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Gastronomes will want to make the pilgrimage to the Walnut Tree Inn just outside of town. At the inn's Michelin star restaurant, accomplished British chef and cookbook author Shaun Hill makes modern classics like scallops with lentil and coriander sauce. The Walnut Tree's accommodations are in several pretty cottages including the two-bedroom, two-bath Ivy Cottage with a fireplace and conservatory. If you prefer a more traditional hotel stay with a swimming pool, spa, and golf course consider St. Pierre Marriott and Country Club. The hotel occupying a sprawling 14th-century manor is a 40-minute drive southeast in Chepstow.

Not far from Abergavenny, Brecon Beacons National Park is home to the Black Mountains, a range of red sandstone peaks. A hike across the open moors to the top of Sugar Loaf Mountain will include views of grazing livestock, wild Welsh mountain ponies and the wooded valleys below. 

Hay-on-Wye


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Just north of Brecon Beacons, the storybook town of Hay-on-Wye is a must-visit for book lovers. Dozens of bookstores, many with bookshelves right out front, line the streets. The Poetry Bookshop is the only second-hand bookshop in the United Kingdom dedicated entirely to poetry, and Hay on Wye Booksellers, a shop in a half-timbered building from the 15th century, sells everything from bestsellers to rare finds. The Hay Festival of Literature and Arts, which President Bill Clinton once described as "The Woodstock of the mind" takes place each May and draws many of the world's most respected novelists, poets, and playwrights. In addition to book shops, Hay, as the locals call it, also has cute coffee shops and locally owned boutiques. At The Welsh Girl, purchase limited edition ponchos made from traditional Welsh tapestry—a soft locally woven wool. The shop also sells cushions, tote bags and scarves.

Pembrokeshire


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This county in West Wales is home to a stunning slice of The Wales Coast Path (the 870-mile long footpath follows the country's entire coastline); it has steep cliffs, offshore rocks, and shaded turquoise inlets. Puffin sightings are plentiful on Skomer Island, a great day trip from Pembroke, in the spring, and there are frequent boat trips from the small bay Martin's Haven. 


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The most luxurious hotel option in Pembrokeshire is about a 40-minute drive in the pint-sized city of St. David. Twr Y Felin features an impressive collection of artwork by Welsh, British, and international artists and contemporary décor even though it's in a 19th-century windmill. The two-story Windmill Tower suite has an observatory with views of the St. David's Peninsula. The popular 21-room hotel will add another twenty guest rooms later this year.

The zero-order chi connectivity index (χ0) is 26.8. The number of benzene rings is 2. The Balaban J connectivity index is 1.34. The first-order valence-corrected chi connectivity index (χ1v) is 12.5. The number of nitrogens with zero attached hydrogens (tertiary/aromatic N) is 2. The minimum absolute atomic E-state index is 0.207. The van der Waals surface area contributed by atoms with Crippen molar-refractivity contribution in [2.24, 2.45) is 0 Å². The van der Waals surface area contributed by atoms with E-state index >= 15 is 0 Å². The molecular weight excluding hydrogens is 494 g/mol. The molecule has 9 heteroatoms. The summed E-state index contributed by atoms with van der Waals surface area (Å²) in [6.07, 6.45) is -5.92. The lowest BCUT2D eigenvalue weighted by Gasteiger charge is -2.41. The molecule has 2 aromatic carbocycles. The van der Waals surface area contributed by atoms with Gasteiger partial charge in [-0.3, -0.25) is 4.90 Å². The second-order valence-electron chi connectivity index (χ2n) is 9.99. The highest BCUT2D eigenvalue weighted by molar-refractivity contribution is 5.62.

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The 17th-century Welsh lovespoon tradition continues at the Lovespoon Workshop in the hamlet of Cold Inn. Skilled craftsmen have been hand-carving authentic Welsh lovespoons using a range of symbols since 1975. Bespoke spoons made out of fine wood like mahogany and English yew, a coniferous tree linked with folklore and superstition, can also be commissioned.

Related: Idyllic Weekend Trips from London

While not technically in Pembrokeshire, the town of Laugharne is worth visiting to see the home of famed Welsh poet Dylan Thomas. He lived in the boathouse overlooking Tâf estuary from 1949 until his death in 1953 when he was just 39 years old. Thomas wrote many important poems in the shed above the boathouse.

North Wales


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Twenty-five percent of Welsh land is protected, and North Wales, with its craggy mountains and sparkling blue lakes is an adrenaline junkie's dream. Wales' highest peak, Mount Snowdown, is located in Snowdonia National Park. It takes about eight hours to climb to the top and back. If you'd rather see the expansive views without breaking a sweat, don't fret. Visitors can take Snowdon Mountain Railway to the peak. 

While the Welsh mines are long gone, the open pits they created remain. Entrepreneurs have found new uses for them as adventure parks. Adventure Parc Snowdonia is a surf lagoon and climbing gym while Zip World has a mile-long zip line. 


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For a more rarefied experience, check in to Palé Hall on the edge of Snowdonia. The most luxurious hotel in Wales opened in late 2016. An industrialist built the Jacobean-style mansion in the late 1800s; both Queen Victoria and Winston Churchill were guests. The current owners, a former Vodafone executive and his wife, have furnished it with family heirlooms and antiques from a variety of places and periods. A trip to Wales wouldn’t be complete without taking tea in the mint green drawing room featuring Japanese watercolors and a 19th-century Biedermeier sofa.